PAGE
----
1900 | Act No. 52 was passed by the First Philippine Commission placing all banks under the Bureau of Treasury. The Insular Treasurer was authorized to supervise and examine banks and banking activities. |
February 1929 | The Bureau of Banking under the Department of Finance took over the task of banking supervision. |
1939 | A bill establishing a central bank was drafted by Secretary of Finance Manuel Roxas and approved by the Philippine Legislature. However, the bill was returned by the US government, without action, to the Commonwealth Government. |
1946 | A joint Philippine-American Finance Commission was created to study the Philippine ...view middle of the document...
November 1972 | RA No. 265 was amended by Presidential Decree No. 72 to make the CBP more responsive to changing economic conditions.PD No. 72 emphasized the maintenance of domestic and international monetary stability as the primary objective of the CBP. Moreover, the CBP’s authority was expanded to include not only the supervision of the banking system but also the regulation of the entire financial system. |
January 1981 | Further amendments were made with the issuance of PD No. 1771 to improve and strengthen the financial system, among which was the increase in the capitalization of the CBP from P10 million to P10 billion. |
1986 | Executive Order No. 16 amended the Monetary Board membership to promote greater harmony and coordination of government monetary and fiscal policies. |
3 July 1993 | The Bangko Sentral ng Pilipinas (BSP) was established to replace the CBP as the country’s central monetary authority. |
1. Commercial Banking Institutions.
The Banks that fall under commercial banking institutions are the ordinary commercial banks or non-expanded commercial banks. These banks continue to account for the bulk of the total resources of banking industry.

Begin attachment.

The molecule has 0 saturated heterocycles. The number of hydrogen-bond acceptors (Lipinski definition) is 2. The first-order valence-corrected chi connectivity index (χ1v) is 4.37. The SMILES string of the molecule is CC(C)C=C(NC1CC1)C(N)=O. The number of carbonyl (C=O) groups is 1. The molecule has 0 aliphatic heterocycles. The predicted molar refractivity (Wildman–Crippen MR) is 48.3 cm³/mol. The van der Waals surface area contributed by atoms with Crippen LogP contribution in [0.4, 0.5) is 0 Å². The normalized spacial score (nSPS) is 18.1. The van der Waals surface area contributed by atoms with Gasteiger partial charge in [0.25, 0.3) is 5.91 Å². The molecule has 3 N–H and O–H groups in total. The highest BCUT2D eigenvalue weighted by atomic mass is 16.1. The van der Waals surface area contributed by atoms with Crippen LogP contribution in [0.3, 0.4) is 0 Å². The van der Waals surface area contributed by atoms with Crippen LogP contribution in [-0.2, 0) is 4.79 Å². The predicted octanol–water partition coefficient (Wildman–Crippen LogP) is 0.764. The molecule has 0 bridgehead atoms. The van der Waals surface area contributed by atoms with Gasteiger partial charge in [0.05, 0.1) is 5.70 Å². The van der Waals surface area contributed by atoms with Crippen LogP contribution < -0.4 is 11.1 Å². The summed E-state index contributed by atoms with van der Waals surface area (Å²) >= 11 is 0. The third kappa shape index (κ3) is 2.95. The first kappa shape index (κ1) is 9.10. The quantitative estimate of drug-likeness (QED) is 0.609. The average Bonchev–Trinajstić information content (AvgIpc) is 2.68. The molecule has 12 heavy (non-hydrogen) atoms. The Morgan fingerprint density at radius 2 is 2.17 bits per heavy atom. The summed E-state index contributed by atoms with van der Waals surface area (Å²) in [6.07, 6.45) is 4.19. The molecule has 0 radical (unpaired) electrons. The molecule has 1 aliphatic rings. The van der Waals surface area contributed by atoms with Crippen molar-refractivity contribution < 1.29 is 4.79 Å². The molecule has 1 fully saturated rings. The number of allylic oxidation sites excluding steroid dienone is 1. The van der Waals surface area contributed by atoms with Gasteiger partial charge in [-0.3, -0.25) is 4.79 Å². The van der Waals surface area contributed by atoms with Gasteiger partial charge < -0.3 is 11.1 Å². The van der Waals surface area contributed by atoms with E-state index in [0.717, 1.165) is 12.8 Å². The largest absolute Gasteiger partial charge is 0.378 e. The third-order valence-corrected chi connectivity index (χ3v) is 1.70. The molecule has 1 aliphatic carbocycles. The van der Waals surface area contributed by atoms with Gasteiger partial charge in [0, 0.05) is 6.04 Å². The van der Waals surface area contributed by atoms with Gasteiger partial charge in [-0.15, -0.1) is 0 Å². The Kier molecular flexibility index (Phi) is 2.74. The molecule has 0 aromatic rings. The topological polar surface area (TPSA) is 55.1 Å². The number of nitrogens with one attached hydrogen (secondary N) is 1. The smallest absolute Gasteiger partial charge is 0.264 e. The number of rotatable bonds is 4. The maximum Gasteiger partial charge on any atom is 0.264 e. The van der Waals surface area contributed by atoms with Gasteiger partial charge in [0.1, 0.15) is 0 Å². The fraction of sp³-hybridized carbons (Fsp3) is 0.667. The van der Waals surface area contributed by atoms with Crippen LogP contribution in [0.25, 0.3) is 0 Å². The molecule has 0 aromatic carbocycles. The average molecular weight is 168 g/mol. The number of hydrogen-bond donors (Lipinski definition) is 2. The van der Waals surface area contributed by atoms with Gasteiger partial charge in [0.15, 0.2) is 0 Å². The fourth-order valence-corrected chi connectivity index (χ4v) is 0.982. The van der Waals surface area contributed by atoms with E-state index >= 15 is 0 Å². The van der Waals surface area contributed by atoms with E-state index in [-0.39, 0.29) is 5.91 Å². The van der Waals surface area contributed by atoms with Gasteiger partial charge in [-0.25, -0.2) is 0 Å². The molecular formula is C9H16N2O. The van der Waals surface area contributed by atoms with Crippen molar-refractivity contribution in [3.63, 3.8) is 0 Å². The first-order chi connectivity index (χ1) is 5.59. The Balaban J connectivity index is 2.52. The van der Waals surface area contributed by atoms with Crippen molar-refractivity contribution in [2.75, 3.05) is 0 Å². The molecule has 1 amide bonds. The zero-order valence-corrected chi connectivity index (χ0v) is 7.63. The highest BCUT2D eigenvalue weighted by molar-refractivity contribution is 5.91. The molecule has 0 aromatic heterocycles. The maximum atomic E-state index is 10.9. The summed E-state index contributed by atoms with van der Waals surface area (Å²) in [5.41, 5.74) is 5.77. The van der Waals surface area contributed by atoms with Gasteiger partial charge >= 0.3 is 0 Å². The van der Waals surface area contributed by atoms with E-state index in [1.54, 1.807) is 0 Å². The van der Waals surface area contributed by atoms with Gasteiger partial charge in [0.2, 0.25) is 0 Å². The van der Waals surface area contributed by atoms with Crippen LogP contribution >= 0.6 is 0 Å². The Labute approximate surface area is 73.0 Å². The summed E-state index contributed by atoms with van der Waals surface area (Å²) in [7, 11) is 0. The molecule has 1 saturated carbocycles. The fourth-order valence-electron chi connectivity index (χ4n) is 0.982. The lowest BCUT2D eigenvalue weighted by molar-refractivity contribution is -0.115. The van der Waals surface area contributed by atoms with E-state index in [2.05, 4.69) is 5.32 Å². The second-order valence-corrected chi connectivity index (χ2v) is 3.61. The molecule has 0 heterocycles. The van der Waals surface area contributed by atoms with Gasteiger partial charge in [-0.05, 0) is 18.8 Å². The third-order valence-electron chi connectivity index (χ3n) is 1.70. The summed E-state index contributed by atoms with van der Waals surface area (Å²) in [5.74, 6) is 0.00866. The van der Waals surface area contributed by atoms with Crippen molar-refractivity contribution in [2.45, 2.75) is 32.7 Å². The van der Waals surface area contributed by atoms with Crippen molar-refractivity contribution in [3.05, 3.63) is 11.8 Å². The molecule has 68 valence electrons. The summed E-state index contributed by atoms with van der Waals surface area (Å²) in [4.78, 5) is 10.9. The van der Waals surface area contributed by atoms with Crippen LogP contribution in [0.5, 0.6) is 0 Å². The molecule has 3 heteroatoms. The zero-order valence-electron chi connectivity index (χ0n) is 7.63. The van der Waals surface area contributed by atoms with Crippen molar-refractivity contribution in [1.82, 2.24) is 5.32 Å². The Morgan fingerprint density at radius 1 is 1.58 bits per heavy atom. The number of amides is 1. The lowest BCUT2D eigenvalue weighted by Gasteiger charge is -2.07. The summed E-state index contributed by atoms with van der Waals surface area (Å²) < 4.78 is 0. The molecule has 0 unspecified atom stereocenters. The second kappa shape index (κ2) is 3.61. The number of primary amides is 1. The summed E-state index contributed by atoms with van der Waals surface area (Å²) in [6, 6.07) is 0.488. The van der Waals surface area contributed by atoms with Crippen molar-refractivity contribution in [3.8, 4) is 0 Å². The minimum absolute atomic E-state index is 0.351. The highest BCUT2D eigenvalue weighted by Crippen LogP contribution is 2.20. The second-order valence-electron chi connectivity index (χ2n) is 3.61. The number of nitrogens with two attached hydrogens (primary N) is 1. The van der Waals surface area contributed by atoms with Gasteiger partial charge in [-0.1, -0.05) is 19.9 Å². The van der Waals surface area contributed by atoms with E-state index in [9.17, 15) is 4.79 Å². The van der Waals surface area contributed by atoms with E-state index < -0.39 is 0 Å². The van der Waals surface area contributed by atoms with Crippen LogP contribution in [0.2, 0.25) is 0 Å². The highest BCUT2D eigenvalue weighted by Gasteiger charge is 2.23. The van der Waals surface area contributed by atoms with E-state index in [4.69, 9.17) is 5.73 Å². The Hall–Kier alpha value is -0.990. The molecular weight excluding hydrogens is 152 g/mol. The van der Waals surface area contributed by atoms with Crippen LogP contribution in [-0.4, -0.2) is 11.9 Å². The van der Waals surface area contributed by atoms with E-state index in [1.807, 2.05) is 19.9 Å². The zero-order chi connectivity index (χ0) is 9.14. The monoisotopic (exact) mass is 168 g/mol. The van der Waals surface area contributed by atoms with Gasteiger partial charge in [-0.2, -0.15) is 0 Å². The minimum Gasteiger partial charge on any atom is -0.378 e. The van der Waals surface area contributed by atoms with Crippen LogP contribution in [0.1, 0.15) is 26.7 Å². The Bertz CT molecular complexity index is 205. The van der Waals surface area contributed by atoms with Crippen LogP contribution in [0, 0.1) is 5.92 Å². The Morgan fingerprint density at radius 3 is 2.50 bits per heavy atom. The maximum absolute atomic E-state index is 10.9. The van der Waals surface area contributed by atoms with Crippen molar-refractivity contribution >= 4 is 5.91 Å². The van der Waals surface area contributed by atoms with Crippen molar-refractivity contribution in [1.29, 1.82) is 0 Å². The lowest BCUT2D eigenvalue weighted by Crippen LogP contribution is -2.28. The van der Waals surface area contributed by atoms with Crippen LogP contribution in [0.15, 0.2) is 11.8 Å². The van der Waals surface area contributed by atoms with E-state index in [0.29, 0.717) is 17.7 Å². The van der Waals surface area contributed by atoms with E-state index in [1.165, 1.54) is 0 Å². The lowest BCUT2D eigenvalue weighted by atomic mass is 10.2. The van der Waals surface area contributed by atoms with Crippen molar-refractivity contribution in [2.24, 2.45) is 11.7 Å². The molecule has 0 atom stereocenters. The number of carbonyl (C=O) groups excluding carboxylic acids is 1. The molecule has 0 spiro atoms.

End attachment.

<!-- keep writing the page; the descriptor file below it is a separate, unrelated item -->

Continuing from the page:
* BDO Unibank
* Metropolitan Bank and Trust Company (Metrobank)
* Bank of the Philippine Islands (BPI; oldest bank in Southeast Asia)
* Land Bank of the Philippines (Landbank; LBP, main government bank)
* Philippine National Bank (PNB)
* Development Bank of the Philippines (DBP, secondary government bank)
* Security Bank
* Rizal Commercial Banking Corporation (RCBC)
* Union Bank of the Philippines (Unionbank)
* United Coconut Planters Bank (UCPB)
* EastWest Bank
* The Hongkong and Shanghai Banking Corporation (HSBC)
* Philtrust Bank
* Asia United Bank (AUB)
* Bank of Commerce
* Maybank Philippines, Inc.
* Philippine Bank of Communications (PBCom)
* Standard Chartered Bank
* The Bank of Tokyo-Mitsubishi UFJ, Ltd.
* Philippine Veterans Bank (Veterans Bank; PVB)
* Robinsons Bank
* Deutsche Bank
* JPMorgan Chase
* Mizuho Bank, Ltd. Manila Branch
* ING Group N.V.
* BDO Private Bank (subsidiary of BDO Unibank)
* CTBC Bank (Chinatrust)
* Bank of China Manila Branch
* Bank of America, N.A.
* Mega International Commercial Bank
* Korea Exchange Bank
* Bangkok Bank
* Al-Amanah Islamic Investment Bank of the Philippines
2. The Thrift Banks.
Thrift banks are primarily engaged in mobilizing the small savings of the people. They provide funds for agriculture and industry at reasonable interest rates. The small producers like farmers, fishermen, craftsmen, and poor consumers can rely on such banks for financing their production and consumptions inputs.
* BPI Direct Savings Bank (a subsidiary of BPI)